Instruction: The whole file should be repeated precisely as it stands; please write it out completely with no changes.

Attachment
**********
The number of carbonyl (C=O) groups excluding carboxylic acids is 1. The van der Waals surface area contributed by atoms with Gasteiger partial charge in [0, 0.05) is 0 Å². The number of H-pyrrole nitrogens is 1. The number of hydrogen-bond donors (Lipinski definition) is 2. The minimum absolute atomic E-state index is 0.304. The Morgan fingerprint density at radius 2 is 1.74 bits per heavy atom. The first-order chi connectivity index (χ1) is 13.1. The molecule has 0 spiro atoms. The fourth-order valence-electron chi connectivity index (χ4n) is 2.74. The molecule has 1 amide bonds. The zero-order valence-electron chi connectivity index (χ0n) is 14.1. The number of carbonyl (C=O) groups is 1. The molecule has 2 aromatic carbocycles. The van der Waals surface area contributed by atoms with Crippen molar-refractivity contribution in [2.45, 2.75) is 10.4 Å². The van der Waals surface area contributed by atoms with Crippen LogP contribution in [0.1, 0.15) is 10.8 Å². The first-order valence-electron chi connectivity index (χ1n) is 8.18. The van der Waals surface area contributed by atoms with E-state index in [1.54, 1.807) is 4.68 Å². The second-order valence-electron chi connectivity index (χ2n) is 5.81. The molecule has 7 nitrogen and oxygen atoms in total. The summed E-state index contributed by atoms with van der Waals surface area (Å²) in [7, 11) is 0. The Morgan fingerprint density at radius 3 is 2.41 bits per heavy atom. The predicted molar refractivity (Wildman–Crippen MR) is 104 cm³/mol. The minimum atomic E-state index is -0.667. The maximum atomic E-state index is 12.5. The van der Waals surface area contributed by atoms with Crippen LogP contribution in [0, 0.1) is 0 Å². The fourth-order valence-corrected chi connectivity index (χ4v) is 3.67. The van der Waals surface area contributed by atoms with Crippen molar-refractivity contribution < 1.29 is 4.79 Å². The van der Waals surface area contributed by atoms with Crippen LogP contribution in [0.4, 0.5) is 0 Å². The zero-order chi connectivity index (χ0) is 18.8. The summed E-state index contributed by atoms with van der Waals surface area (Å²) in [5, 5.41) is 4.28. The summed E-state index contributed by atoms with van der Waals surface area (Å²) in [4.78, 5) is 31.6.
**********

The number of carbonyl (C=O) groups excluding carboxylic acids is 1. The van der Waals surface area contributed by atoms with Gasteiger partial charge in [0, 0.05) is 0 Å². The number of H-pyrrole nitrogens is 1. The number of hydrogen-bond donors (Lipinski definition) is 2. The minimum absolute atomic E-state index is 0.304. The Morgan fingerprint density at radius 2 is 1.74 bits per heavy atom. The first-order chi connectivity index (χ1) is 13.1. The molecule has 0 spiro atoms. The fourth-order valence-electron chi connectivity index (χ4n) is 2.74. The molecule has 1 amide bonds. The zero-order valence-electron chi connectivity index (χ0n) is 14.1. The number of carbonyl (C=O) groups is 1. The molecule has 2 aromatic carbocycles. The van der Waals surface area contributed by atoms with Crippen molar-refractivity contribution in [2.45, 2.75) is 10.4 Å². The van der Waals surface area contributed by atoms with Crippen LogP contribution in [0.1, 0.15) is 10.8 Å². The first-order valence-electron chi connectivity index (χ1n) is 8.18. The van der Waals surface area contributed by atoms with E-state index in [1.54, 1.807) is 4.68 Å². The second-order valence-electron chi connectivity index (χ2n) is 5.81. The molecule has 7 nitrogen and oxygen atoms in total. The summed E-state index contributed by atoms with van der Waals surface area (Å²) in [7, 11) is 0. The Morgan fingerprint density at radius 3 is 2.41 bits per heavy atom. The predicted molar refractivity (Wildman–Crippen MR) is 104 cm³/mol. The minimum atomic E-state index is -0.667. The maximum atomic E-state index is 12.5. The van der Waals surface area contributed by atoms with Crippen LogP contribution in [0, 0.1) is 0 Å². The fourth-order valence-corrected chi connectivity index (χ4v) is 3.67. The van der Waals surface area contributed by atoms with Crippen molar-refractivity contribution < 1.29 is 4.79 Å². The van der Waals surface area contributed by atoms with Crippen LogP contribution in [0.4, 0.5) is 0 Å². The zero-order chi connectivity index (χ0) is 18.8. The summed E-state index contributed by atoms with van der Waals surface area (Å²) in [5, 5.41) is 4.28. The summed E-state index contributed by atoms with van der Waals surface area (Å²) in [4.78, 5) is 31.6.